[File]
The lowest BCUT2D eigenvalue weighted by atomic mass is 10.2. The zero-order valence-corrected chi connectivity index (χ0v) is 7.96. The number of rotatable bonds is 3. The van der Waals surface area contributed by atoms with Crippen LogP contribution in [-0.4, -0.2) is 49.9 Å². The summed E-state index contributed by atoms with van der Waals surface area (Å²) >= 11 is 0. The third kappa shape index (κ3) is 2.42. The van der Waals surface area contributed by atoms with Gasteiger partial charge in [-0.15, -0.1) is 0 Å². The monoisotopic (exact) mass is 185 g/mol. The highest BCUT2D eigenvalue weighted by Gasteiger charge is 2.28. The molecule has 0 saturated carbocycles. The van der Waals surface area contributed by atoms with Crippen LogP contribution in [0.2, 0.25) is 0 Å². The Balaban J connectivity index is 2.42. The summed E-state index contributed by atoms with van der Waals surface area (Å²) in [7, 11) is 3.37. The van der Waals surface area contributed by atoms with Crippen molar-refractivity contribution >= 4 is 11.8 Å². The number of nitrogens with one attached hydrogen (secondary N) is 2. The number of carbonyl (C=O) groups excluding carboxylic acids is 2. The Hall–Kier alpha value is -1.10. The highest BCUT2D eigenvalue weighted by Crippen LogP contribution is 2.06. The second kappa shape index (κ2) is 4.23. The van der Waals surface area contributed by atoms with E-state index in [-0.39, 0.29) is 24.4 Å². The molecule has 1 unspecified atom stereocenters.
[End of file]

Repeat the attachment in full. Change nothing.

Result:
The lowest BCUT2D eigenvalue weighted by atomic mass is 10.2. The zero-order valence-corrected chi connectivity index (χ0v) is 7.96. The number of rotatable bonds is 3. The van der Waals surface area contributed by atoms with Crippen LogP contribution in [-0.4, -0.2) is 49.9 Å². The summed E-state index contributed by atoms with van der Waals surface area (Å²) >= 11 is 0. The third kappa shape index (κ3) is 2.42. The van der Waals surface area contributed by atoms with Gasteiger partial charge in [-0.15, -0.1) is 0 Å². The monoisotopic (exact) mass is 185 g/mol. The highest BCUT2D eigenvalue weighted by Gasteiger charge is 2.28. The molecule has 0 saturated carbocycles. The van der Waals surface area contributed by atoms with Crippen LogP contribution in [0.2, 0.25) is 0 Å². The Balaban J connectivity index is 2.42. The summed E-state index contributed by atoms with van der Waals surface area (Å²) in [7, 11) is 3.37. The van der Waals surface area contributed by atoms with Crippen molar-refractivity contribution >= 4 is 11.8 Å². The number of nitrogens with one attached hydrogen (secondary N) is 2. The number of carbonyl (C=O) groups excluding carboxylic acids is 2. The Hall–Kier alpha value is -1.10. The highest BCUT2D eigenvalue weighted by Crippen LogP contribution is 2.06. The second kappa shape index (κ2) is 4.23. The van der Waals surface area contributed by atoms with E-state index in [-0.39, 0.29) is 24.4 Å². The molecule has 1 unspecified atom stereocenters.